New Zealand have become the first country to name their squad for this summer's World Cup in England and Wales.
Kane Williamson will captain a 15-man Black Caps line-up who have a combined total of 1,000 one-day games at international level.
Ross Taylor is set to become the seventh New Zealander to play at four World Cups, with Williamson, Tim Southee and Martin Guptill each selected for the tournament for the third time. Wicketkeeper Tom Blundell, who is yet to play an ODI, is a surprise inclusion, while Ish Sodhi was selected ahead of Todd Astle for the leg-spinner spot.
Coach Gary Stead told nzc.nz: "To represent your country at a World Cup is a huge honour and I know the entire squad and support staff are looking forward to the challenges ahead."
The competition begins with hosts England playing South Africa at The Oval on May 30, with 2015 runners-up New Zealand starting their campaign two days later against Sri Lanka in Cardiff.
New Zealand World Cup squad: Kane Williamson, Tom Blundell, Trent Boult, Colin De Grandhomme, Lockie Ferguson, Martin Guptill, Matt Henry, Tom Latham, Colin Munro, Jimmy Neesham, Henry Nicholls, Mitchell Santner, Ish Sodhi, Tim Southee, Ross Taylor.
British troops have been accused of engaging in "cultural and religious humiliation" of Iraqi civilians after the 2003 invasion.
A dossier handed to the ICC in the Hague alleged British soldiers had committed numerous different forms of abuse against more than 400 Iraqis.
They range from burning prisoners to electric shocks, threats to kill and "cultural and religious humiliation".
Other forms of alleged abuse include sexual assault, mock executions, threats of rape, death, and torture.
Details of a devastating 250 page document alleging "systematic" war crimes carried out by British troops in Iraq are starting to come to light.
The dossier, presented to the International Criminal Court (ICC), accuses the British military of beatings, electrocution, mock executions and sexual assault.
Evidence from cases of more than 400 Iraqis were presented to the Hague court, representing "thousands of allegations of mistreatment amounting to war crimes of torture or cruel, inhuman or degrading treatment".
If pursued, some of the UK's leading defence figures could face prosecution for war crimes.
The formal complaint to the ICC, lodged on January 11, is the cumulation of several years' work by Public Interest Lawyers (PIL) and the European Centre for Constitutional and Human Rights (ECCHR).
William Hague has dismissed a bid to trigger prosecutions of British politicians and senior military figures over alleged war crimes in Iraq.
The Foreign Secretary said there was no need for the International Criminal Court to investigate allegations of UK forces abusing and killing detainees in their custody.
Individual cases had either already been dealt with by the British authorities or were the subject of probes, he insisted.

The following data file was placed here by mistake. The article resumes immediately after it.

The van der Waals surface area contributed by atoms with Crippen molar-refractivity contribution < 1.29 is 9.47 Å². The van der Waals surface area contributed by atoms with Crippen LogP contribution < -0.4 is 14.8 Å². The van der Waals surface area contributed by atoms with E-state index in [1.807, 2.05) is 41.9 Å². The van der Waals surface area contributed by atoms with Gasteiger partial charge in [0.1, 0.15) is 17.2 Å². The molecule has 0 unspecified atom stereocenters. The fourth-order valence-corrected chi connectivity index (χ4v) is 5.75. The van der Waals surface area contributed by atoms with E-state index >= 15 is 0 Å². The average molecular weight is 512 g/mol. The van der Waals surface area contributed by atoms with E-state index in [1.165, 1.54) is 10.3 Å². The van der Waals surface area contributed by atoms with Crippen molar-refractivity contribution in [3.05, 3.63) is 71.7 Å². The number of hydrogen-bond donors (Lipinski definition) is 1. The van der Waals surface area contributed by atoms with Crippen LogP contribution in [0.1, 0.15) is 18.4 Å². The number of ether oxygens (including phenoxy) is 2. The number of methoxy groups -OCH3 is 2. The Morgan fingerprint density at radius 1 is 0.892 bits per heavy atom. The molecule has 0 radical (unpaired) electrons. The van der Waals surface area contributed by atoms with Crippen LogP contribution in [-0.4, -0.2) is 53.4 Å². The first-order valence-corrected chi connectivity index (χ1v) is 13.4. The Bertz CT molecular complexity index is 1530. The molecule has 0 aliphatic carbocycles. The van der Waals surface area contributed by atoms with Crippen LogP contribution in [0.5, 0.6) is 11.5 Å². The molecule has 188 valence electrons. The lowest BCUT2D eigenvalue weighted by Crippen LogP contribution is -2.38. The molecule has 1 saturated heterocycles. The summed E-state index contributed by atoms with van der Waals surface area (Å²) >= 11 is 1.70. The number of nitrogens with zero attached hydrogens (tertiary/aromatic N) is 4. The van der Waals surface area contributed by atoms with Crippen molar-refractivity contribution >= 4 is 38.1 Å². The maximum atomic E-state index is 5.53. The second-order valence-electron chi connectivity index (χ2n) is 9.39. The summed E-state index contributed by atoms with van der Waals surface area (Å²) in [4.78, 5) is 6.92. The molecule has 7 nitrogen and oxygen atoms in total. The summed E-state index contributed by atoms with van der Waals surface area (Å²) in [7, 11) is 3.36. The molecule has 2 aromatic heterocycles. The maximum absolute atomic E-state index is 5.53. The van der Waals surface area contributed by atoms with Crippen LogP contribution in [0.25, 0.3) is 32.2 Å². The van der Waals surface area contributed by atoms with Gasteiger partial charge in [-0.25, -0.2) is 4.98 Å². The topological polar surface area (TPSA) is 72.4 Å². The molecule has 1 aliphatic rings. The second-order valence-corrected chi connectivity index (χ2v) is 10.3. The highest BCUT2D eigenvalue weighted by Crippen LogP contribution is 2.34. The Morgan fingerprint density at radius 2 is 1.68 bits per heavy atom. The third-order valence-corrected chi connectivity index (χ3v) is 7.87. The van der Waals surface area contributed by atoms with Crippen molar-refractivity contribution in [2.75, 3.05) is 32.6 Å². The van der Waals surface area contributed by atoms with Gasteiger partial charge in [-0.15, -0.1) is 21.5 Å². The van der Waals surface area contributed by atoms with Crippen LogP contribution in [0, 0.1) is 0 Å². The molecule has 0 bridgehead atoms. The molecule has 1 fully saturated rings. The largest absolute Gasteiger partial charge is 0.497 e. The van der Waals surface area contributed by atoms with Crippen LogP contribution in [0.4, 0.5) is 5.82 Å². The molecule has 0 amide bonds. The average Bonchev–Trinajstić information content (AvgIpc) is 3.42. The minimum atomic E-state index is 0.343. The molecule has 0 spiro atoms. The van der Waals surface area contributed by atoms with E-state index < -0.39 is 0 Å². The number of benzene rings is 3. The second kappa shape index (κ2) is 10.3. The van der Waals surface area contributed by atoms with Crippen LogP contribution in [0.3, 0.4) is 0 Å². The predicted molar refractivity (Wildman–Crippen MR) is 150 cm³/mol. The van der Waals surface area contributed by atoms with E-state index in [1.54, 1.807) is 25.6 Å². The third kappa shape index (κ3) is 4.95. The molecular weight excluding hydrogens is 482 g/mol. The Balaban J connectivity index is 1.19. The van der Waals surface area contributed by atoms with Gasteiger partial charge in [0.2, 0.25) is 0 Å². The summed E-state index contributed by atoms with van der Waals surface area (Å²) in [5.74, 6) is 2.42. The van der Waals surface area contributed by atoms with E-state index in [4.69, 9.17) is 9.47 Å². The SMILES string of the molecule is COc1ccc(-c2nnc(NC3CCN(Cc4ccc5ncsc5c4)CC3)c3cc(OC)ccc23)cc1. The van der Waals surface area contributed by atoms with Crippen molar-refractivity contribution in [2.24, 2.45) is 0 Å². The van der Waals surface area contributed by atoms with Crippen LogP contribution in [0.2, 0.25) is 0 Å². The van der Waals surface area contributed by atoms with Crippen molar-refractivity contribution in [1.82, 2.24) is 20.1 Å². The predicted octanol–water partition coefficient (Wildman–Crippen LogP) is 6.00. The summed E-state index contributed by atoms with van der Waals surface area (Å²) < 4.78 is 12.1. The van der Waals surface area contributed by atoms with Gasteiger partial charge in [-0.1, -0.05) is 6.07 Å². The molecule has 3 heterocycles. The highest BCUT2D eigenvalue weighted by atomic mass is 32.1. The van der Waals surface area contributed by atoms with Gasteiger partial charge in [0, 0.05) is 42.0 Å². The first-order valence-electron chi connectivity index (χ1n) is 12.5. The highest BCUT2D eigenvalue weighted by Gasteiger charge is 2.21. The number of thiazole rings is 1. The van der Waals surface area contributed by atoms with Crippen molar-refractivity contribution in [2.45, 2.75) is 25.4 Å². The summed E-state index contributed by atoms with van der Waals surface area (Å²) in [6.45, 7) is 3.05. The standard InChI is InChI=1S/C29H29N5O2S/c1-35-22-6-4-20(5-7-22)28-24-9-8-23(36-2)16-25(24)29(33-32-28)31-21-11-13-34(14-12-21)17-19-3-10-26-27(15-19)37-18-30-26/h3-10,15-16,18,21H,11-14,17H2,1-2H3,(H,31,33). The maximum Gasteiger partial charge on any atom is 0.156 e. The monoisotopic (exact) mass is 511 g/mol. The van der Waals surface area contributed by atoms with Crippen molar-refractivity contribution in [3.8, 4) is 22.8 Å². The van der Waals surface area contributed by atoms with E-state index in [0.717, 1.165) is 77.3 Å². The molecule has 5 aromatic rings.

Hague told Sky News' Murnaghan programme: "The Government has always been clear and the armed forces have been clear that they absolutely reject allegations of systematic abuses by the British armed forces."
The head of the army, General Sir Peter Wall, ex-defence secretary Geoff Hoon, and former defence minister Adam Ingram are among those named in a 250-page dossier sent to the ICC, according to the Independent on Sunday.
The International Criminal Court has been asked to investigate alleged war crimes in Iraq by British soldiers, it has emerged.
A complaint filed by Berlin-based European Centre for Constitutional Rights and a British law firm has accused UK troops of abusing and killing detainees in their custody.
According to the Independent on Sunday, human rights lawyers have presented a dossier of drawing on the cases of more than 400 Iraqis, arguing they represent "thousands of allegations of mistreatment amounting to war crimes of torture or cruel, inhuman or degrading treatment".
Phil Shiner, a solicitor from Public Interest Lawyers, told Sky News: "This is historic. The UK has never been investigated by the ICC. There is clear evidence this goes right to the top."
A dossier, reportedly detailing allegations of beatings, electrocution, mock executions and sexual assault of Iraqi detainees has been presented to the International Criminal Court, the Independent on Sunday has reported.
According to the dossier:
- It calls for an investigation into the alleged war crimes under Article 15 of the Rome Statute
- It says "those who bear the greatest responsibility" for alleged war crimes "include individuals at the highest levels" of the British Army and political system
- It states UK military commanders "knew or should have known" that forces under their control "were committing or about to commit war crimes"
- They describe incidents ranging from "hooding" prisoners to burning, electric shocks, threats to kill and "cultural and religious humiliation"
The Ministry of Defence has rejected the suggestion that UK armed forces "systematically tortured" Iraqi detainees, according to the Independent on Sunday, which reported that a complaint had been filed with the International Criminal Court (ICC) over the allegations.
An MoD spokesman said:
The Government has insisted it will fight a bid to trigger prosecutions of former ministers and senior military figures over alleged war crimes in Iraq, according to the Independent on Sunday.
A complaint filed with the International Criminal Court (ICC) has accused British forces of abusing and killing detainees in their custody.
Human rights lawyers have drawn on the cases of more than 400 Iraqis, arguing they represent "thousands of allegations of mistreatment amounting to war crimes of torture or cruel, inhuman or degrading treatment".
The formal complaint to the ICC was lodged yesterday by Public Interest Lawyers (PIL) and the European Centre for Constitutional and Human Rights (ECCHR).